The first step was an engine transplant. Jeff says the organ could have been anything from a later Porsche 911 engine to a more modern WRX boxer. “None of this is new ground with the 914,” he admits. “The choice of a Mazda BP is somewhat unique, but engine swaps of all sorts have been done on 914 chassis from the very beginning. The Mazda BP-series motors are light, strong, have good power per displacement, are reasonably priced, and have good parts availability,” notes Jeff. “Very few of those things can be said about a Porsche motor.”
Once a good, running engine was sourced from a junkyard, the next step was making it work in the mid-engined Porsche chassis. For simplicity’s sake, Jeff elected to retain the 914’s original 901 five-speed gearbox rather than try to fit a new one to the chassis. “Kennedy Engineering makes an adapter for the transaxle and flywheel/clutch assembly, so I fabricated a new engine mount bar,” he explains.
Prior to the 914 build, Jeff had become interested in motorcycles, specifically Ducatis. As a result of his motorcycle ownership, Jeff became exposed to the modern carburetors fitted on bikes like the Ducati 916. He decided to install motorcycle carbs on the Miata engine, and settled on Keihin FCR flat slides–the same type popular on race-built superbikes at the time.
That decision led to a whole new engineering project. “We didn’t have any idea if the carburetors would even work,” admits Jeff. Delivering the proper fuel pressure to the Keihin carbs was one of the big stumbling blocks.
Since they’re designed to work on a motorcycle, the fuel is gravity-fed to them. “They don’t work like the more common Weber carburetor, which led to a lengthy learning experience tuning them,” he notes.
Repeated experimentation with a fuel pressure regulator eventually allowed Jeff to determine the right fuel pressure: a very low 1.0 to 1.5 psi. The carbs are fastened to the engine with a custom billet aluminum manifold and breathe through a single large air filter. An electromotive crank-fired ignition system was installed to ensure that the engine has sufficient spark. Jeff used an Innovate LM-2 wide-band air/fuel ratio meter to dial in the maximum horsepower.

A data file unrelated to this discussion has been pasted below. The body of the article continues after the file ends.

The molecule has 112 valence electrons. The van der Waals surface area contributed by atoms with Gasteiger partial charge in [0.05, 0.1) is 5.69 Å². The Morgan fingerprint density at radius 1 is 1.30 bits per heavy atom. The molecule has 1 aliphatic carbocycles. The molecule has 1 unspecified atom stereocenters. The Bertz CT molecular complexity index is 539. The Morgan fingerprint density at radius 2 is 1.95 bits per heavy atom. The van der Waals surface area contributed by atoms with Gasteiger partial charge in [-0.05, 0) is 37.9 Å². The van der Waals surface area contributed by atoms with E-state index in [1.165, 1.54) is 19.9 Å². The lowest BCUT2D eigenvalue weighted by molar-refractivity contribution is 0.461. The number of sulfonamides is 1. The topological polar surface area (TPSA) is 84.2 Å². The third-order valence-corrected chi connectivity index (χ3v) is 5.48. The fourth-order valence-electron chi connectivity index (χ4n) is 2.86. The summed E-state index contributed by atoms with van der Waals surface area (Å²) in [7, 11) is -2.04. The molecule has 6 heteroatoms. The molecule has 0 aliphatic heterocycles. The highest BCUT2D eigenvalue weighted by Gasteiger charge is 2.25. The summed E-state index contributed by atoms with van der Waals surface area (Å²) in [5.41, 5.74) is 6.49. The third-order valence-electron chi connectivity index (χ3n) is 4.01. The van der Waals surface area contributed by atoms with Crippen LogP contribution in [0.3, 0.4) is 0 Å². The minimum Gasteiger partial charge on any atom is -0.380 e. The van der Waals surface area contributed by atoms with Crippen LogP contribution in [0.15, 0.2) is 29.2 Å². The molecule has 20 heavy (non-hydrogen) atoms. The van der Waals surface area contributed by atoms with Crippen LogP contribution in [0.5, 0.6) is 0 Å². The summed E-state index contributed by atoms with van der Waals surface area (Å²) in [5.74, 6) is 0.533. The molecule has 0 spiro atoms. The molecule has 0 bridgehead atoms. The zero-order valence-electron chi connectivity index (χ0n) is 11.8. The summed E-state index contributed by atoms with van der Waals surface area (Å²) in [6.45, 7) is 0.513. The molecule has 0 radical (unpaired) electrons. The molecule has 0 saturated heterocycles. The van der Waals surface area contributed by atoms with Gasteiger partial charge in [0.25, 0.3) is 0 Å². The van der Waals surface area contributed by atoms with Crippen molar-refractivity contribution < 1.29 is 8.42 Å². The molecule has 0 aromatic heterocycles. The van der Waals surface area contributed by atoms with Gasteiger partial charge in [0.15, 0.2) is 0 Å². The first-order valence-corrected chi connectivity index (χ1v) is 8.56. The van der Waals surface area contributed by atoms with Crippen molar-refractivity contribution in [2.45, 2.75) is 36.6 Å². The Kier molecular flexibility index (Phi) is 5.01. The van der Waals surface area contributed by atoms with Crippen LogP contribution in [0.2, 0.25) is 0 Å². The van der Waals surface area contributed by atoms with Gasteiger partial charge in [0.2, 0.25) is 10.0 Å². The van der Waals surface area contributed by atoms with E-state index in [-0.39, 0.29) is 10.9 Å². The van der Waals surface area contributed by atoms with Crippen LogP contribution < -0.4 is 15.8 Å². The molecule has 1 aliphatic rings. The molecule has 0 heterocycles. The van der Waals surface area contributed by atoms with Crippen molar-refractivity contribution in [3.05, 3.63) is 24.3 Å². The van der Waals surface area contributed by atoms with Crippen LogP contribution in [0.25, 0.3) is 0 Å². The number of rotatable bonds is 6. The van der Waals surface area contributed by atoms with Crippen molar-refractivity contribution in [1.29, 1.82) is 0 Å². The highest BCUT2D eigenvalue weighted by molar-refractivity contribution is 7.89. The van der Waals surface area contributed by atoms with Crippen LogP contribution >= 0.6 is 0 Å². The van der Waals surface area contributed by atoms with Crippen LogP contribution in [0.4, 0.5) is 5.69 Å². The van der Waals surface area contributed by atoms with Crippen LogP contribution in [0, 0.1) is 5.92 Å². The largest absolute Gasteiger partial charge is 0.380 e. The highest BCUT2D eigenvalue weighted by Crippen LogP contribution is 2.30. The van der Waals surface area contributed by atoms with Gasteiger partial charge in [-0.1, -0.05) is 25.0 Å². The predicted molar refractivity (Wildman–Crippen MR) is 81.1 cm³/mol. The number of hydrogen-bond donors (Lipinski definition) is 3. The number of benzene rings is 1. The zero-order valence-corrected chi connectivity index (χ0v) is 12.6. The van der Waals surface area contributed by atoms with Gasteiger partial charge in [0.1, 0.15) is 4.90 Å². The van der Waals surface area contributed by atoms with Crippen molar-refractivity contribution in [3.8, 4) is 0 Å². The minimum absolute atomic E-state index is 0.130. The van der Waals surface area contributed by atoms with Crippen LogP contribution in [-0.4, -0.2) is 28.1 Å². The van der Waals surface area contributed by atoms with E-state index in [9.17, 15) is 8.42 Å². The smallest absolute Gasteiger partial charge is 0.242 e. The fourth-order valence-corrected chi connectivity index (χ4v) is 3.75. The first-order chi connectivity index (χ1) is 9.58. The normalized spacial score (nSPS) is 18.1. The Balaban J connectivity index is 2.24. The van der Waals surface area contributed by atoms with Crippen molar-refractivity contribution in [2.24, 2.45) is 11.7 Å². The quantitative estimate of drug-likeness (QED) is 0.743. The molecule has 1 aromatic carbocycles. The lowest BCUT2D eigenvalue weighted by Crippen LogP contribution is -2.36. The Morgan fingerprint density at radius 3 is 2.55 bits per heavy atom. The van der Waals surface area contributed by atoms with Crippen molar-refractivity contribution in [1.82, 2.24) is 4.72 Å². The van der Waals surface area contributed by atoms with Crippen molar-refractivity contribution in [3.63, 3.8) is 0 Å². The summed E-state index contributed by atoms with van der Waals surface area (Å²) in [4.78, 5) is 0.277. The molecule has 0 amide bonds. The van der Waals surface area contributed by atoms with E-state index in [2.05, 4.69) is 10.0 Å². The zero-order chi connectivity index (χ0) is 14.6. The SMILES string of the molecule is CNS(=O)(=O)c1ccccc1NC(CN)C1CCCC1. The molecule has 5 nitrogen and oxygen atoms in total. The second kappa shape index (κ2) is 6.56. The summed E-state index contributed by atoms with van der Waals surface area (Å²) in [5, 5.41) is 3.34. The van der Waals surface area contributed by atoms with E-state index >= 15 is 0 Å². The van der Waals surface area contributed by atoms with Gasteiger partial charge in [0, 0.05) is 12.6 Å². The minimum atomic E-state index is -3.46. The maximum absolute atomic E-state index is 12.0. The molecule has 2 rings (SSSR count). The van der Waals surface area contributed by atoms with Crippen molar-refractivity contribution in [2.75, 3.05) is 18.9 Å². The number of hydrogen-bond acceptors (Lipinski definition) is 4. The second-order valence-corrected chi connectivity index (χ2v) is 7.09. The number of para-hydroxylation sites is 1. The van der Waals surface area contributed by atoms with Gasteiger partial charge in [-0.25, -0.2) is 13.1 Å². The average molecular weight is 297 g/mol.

The Next Level
Like most projects of this scope, the 914 build has gone through numerous phases. After the Por-zda was driven on the street, Jeff decided to take it to the next level, which meant the project changed trajectory from a fun street car to a far more radical, track-only machine.
Taking a page out of Colin Chapman’s playbook, one of the primary objectives of the build was removing as much weight as possible. In this case, the final weight of the car comes to 1775 pounds with a driver and full tank of gas.
Ham Fab, a small specialty shop in Edgewood, New Mexico, performed the majority of the chassis and suspension work. Very little of the 914’s original chassis was retained, with the exception of the passenger compartment. An eight-point roll cage ties the front and rear shock towers together in one rigid unit.
The chassis sheet metal from just in front of the shock towers to the front of the car could then be removed entirely. Normally, this would not be possible since the 914’s A-arms bolt to the chassis near the nose of the car. The solution was having a custom set of A-arms built that are reversed, so they bolt to the chassis toward the center of the car. “The point was to reduce the weight beyond the wheelbase,” says Jeff. “And this also places the suspension loads on the strongest part of the chassis.”